This week I was at Duke Divinity School in Durham, North Carolina. This was my first visit to Duke, and it's a beautiful campus, with woods and gardens throughout the university. I was there for a gathering hosted by the Duke Center for Reconciliation. InterVarsity Press is partnering with the Center for a series of small books called Resources for Reconciliation. The first two books in the series release this fall; Reconciling All Things: A Christian Vision for Justice, Peace and Healing by Center codirectors Chris Rice and Emmanuel Katongole, and Living Gently in a Violent World: The Prophetic Witness of Weakness by theologian Stanley Hauerwas and L’Arche founder Jean Vanier.
The vision of the Center is to be a resource for the church in bringing healing and reconciliation to areas of brokenness, whether that’s division across ethnic/racial lines or global conflicts or whatnot. So they convened this gathering to connect leaders from churches, parachurch organizations and the academy, folks who are doing work in racial reconciliation, social justice, urban ministry, community development, disability ministry and the like. Some of the attendees had been part of the civil rights movement in the 1960s, and it was amazing to hear their stories and get a glimpse of the history they lived through and made happen.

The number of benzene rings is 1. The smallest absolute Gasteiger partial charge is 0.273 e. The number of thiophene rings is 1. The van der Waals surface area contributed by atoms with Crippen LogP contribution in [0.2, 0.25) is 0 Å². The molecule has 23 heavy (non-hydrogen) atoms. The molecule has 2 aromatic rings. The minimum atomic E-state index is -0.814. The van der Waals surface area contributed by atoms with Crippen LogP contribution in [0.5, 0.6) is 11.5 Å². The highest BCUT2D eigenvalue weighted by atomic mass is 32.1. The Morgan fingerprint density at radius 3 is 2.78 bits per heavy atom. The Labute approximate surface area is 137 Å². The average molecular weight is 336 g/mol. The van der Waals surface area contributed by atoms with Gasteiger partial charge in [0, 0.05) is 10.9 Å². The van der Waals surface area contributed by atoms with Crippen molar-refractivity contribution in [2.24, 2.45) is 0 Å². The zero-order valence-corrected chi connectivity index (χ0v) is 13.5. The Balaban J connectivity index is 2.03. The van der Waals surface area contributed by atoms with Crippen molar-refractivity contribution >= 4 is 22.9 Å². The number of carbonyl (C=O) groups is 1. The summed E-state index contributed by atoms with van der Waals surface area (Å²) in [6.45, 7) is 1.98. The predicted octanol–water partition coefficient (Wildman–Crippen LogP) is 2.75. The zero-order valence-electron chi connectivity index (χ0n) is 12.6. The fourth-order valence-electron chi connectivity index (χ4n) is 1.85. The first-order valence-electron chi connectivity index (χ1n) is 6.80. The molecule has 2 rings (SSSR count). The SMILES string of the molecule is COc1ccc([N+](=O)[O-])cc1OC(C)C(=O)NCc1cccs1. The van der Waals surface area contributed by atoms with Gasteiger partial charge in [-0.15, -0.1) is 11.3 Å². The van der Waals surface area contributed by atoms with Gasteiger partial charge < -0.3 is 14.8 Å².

Greg Jones, dean of the divinity school and author of Embodying Forgiveness, made some observations about a sculpture that the divinity school had commissioned that depicts the Luke 15 portrait of the father and his two sons. There is good news of the gospel here – the father’s arm is around the younger brother, in an embrace of welcome and forgiveness. But the posture of the older brother’s resistance indicates that there is yet work to be done, that much brokenness still exists. The task is for us to find ways to heal the brokenness, build bridges and restore shalom.
So reconciliation is both gift and work. It is a gift to be graciously received from God, that we are reconciled to him through the work of Christ. But reconciliation is also a call to be fulfilled, to be reconciled to others and to invite others into the experience of reconciliation, on personal, corporate and global levels.
There was a sense that a new kairos moment of opportunity is happening now. The world is terribly broken and divided, but there are signs of hope and encouragement, especially among a younger generation that is increasingly active in work for justice and peacemaking. I think today's college students and twentysomethings put my own cynical Gen X generation to shame. We Xers may have been somewhat immobilized by the magnitude of the world's problems, but today's upcoming generations, despite their own brokenness (or perhaps because of it) are more motivated and mobilized to be agents of change.